From October 2016 to March 2017 the team is joined by Guest Kats Rosie Burbidge and Eibhlin Vardy, and by InternKats Verónica Rodríguez Arguijo, Tian Lu and Hayleigh Bosher.

Monday, 20 July 2015

Monday miscellany

Old Nick. Regular readers will know that the IPKat, Merpel and other friends like to congregate at The Old Nick, Sandland Street, Holborn, from time to time in order to while away the late afternoon while discussing one or more fascinating intellectual property issues in the company of each other, some readers and a refreshing pint of Badger.  There will be one such gathering -- to which all are invited -- on Tuesday 1 September when they will be joined by a visiting blogger, Michael Factor (of the IP Factor weblog), who will be initiating discussion on what might just be a good topic, intellectual property practice and professional ethics.  Rumour has it that some Michael might even be sponsoring a drink or two, for specially deserving souls. There's no need to RSVP: we'll be there from 5 pm to 7 pm, in the back room unless someone else has grabbed it first.

Around the weblogs 1.  Mark Anderson's IP Draughts blog has a great track record for asking those uncomfortable questions, the latest of which is "strategy meetings -- are they worth having?"  From the mere fact that Mark asks, you can guess that he has something interesting to say on this topic. Riccardo Ciullo's IP Wisely blog asks why there can't be a "revocation option" for immoral trade marks in Europe rather than the nuclear option of total cancellation, to suit the circumstances of marks that start off okay but subsequently become tainted. This Kat is not convinced that such a need exists, but he is open to argument and looks forward to seeing if Riccardo's blogpost attracts any. Talking of arguments, Mark Summerfield may have flagged what might be a big forthcoming first-to-invent row over the CRISPR DNA editing tool, well worth reading on Patentology here.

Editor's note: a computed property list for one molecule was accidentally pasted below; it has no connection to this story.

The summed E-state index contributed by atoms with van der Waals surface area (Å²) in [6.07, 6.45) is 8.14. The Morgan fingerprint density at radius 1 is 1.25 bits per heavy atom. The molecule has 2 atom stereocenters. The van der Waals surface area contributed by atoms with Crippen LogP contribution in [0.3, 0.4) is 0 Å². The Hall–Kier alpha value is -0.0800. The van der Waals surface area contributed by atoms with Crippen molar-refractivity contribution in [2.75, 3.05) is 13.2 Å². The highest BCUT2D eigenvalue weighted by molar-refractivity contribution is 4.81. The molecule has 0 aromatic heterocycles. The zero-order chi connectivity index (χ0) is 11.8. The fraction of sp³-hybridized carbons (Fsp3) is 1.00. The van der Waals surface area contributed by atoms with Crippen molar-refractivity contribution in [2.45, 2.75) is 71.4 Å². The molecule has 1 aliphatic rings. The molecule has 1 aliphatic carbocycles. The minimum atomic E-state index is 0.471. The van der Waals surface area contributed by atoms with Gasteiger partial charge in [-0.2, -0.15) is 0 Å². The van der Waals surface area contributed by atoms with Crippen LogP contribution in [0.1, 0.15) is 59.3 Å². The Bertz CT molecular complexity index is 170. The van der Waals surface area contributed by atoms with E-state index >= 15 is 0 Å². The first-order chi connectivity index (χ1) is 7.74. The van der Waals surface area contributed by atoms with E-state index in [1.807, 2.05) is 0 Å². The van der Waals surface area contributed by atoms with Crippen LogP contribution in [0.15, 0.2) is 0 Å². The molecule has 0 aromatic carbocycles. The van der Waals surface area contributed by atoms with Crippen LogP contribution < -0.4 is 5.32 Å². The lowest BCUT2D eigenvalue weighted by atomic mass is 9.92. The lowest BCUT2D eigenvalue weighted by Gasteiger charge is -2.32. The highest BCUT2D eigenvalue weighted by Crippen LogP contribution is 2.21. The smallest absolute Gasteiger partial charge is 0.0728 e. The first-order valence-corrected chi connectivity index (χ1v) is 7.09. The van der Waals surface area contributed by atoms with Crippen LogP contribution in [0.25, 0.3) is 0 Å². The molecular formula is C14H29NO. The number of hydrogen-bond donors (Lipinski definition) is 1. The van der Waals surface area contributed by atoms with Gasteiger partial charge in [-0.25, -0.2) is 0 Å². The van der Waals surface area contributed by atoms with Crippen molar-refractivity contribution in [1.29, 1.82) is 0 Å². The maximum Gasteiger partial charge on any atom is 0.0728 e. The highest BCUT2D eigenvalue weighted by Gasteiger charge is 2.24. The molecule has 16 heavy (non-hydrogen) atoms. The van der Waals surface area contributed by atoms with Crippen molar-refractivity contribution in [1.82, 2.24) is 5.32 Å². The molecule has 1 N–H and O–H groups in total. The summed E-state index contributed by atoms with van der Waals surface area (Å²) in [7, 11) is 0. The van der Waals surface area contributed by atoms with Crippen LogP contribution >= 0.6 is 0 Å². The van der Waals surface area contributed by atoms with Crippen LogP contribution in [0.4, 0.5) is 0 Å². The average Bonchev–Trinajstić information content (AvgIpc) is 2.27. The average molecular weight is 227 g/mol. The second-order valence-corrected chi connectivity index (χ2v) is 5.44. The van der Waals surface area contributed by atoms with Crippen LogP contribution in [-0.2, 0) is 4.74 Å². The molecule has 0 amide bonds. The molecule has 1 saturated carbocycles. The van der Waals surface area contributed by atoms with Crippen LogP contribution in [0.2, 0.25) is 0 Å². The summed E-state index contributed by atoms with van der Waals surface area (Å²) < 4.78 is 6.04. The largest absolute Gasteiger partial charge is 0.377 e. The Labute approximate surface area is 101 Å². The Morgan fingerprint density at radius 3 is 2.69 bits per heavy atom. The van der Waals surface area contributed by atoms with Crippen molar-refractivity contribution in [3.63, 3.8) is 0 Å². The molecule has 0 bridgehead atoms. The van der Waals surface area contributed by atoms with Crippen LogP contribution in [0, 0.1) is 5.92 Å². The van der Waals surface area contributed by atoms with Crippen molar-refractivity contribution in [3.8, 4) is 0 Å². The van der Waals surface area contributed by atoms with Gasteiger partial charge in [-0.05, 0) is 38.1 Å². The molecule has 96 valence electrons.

Around the weblogs 2.  What does LUXOR mean to you? Do you read it as a combination of "lux", meaning light in Latin, and "or", as in the French word for gold (as in Ballon d'Or) -- or is it an Egyptian place name? The Swiss Federal Administrative Court concluded that the word LUXOR for which Novartis sought registration for ophthalmic devices was a place name, while the figurative version of it (shown on the right) would leave consumers under no illusion as to its "lux" + "or" composition: guest Kat Mark Schweizer explains on the Class 46 blog here.

Minor annoyance. Like anyone else who works on the social media, the IPKat and Merpel are exposed to all sorts of communications, many of which are thoroughly welcome and greatly appreciated -- even if they can't always turn them into blogposts -- and others of which are not. LinkedIn is providing a good deal of irritation these days in the form of false invitations to connect. Several times in the past month this Kat has received invitations from people purporting to be brand managers, advertising and marketing consultants, design consultants and the like: after checking them out carefully and linking with them, he has discovered that they were nothing other than SEO salespersons in disguise.  Does this strategy really bring in business, he wonders?

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